Chapter 6

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Chapter 6 – The Changing Face of Agriculture[1]

For much of Davenport’s history, farming has made or unmade the community.  The town and its several villages grew as land was cleared, as agricultural markets expanded and as farms prospered.  Population fell and both farming and non-farming life declined with the disappearance of those same markets and farms.  In 1820, shortly after the birth of the town, Davenport’s population was perhaps 1236 persons, about three times what it had been in 1800.[2]  Population continued to grow until it reached a peak of about 2300 before the Civil War.  After this peak it declined continuously until the start of the Great Depression.  

Until World War II, agriculture provided almost the entire economic support for the community.  (Lumbering, wood products and other non-agricultural manufactures of the previous chapter were a distant second.)  The trend in population roughly followed that for Davenport farms.  We have to guess a bit at the exact number of the town’s farms before the State censuses of 1865 and 1875, but in the latter year there were 333 farms, or one for every 6.6 residents.  This was about the largest number ever of Davenport farms.  From then onwards, both farm numbers and population fell almost continuously, although both population and farming recovered slightly during the depression of the 1930s.  (See Chapter 10.)  World War II marked the end of the close link between Davenport’s residents and farming.  Population recovered, increasing to new heights in the late 1900s, while the number of farms declined from 183 in 1930 to 133 in 1950 and to under 15 in 2002.[3]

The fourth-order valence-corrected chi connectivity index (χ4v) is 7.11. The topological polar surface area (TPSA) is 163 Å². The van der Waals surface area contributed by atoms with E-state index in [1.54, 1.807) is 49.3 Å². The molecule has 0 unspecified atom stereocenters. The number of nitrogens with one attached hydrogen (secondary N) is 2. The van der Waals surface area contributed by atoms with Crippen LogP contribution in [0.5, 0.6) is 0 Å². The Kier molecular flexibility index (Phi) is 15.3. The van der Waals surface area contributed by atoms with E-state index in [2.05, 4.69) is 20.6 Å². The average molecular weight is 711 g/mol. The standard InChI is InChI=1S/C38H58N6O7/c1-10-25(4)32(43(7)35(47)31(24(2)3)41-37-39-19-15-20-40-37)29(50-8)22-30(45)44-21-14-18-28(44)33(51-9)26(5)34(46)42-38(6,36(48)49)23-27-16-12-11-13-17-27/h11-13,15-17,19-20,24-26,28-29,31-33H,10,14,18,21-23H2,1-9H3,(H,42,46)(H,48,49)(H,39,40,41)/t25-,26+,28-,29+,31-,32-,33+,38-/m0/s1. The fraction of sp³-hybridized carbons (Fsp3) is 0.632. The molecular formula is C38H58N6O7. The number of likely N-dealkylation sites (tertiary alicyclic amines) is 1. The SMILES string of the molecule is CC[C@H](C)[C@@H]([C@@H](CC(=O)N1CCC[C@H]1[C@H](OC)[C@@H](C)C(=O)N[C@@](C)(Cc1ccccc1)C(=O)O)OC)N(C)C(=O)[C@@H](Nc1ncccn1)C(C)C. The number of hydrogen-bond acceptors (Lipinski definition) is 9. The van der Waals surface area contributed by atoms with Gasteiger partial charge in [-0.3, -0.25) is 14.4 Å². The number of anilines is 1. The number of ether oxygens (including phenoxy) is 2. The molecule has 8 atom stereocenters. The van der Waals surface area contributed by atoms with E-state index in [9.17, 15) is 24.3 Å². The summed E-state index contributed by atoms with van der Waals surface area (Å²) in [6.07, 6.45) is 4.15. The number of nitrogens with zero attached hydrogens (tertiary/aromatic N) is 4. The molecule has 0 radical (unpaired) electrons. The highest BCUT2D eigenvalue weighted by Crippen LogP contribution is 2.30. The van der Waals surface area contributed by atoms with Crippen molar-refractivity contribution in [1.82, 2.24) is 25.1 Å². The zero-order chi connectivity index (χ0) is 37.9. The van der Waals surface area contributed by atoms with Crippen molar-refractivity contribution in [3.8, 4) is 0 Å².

Three things impress those who read about farming in Davenport’s early days.  The first, in contrast to more recent times, is the wide variety found of both crops and farm animals.  Douglas Denatale in a “Two Stones for Every Dirt” chapter mentions “buckwheat, rye, oats, corn and potatoes” as the basis for nineteenth century subsistence farming “in addition to carrots, rutabagas, turnips, and cabbage” from the household garden and sheep on the hillsides.[4]  Although many families, even those without farms, owned apple trees, a horse (and often an ox or two on the farms), and at least one cow, it was not until the coming of the railroads that dairying emerged as a principal farming activity.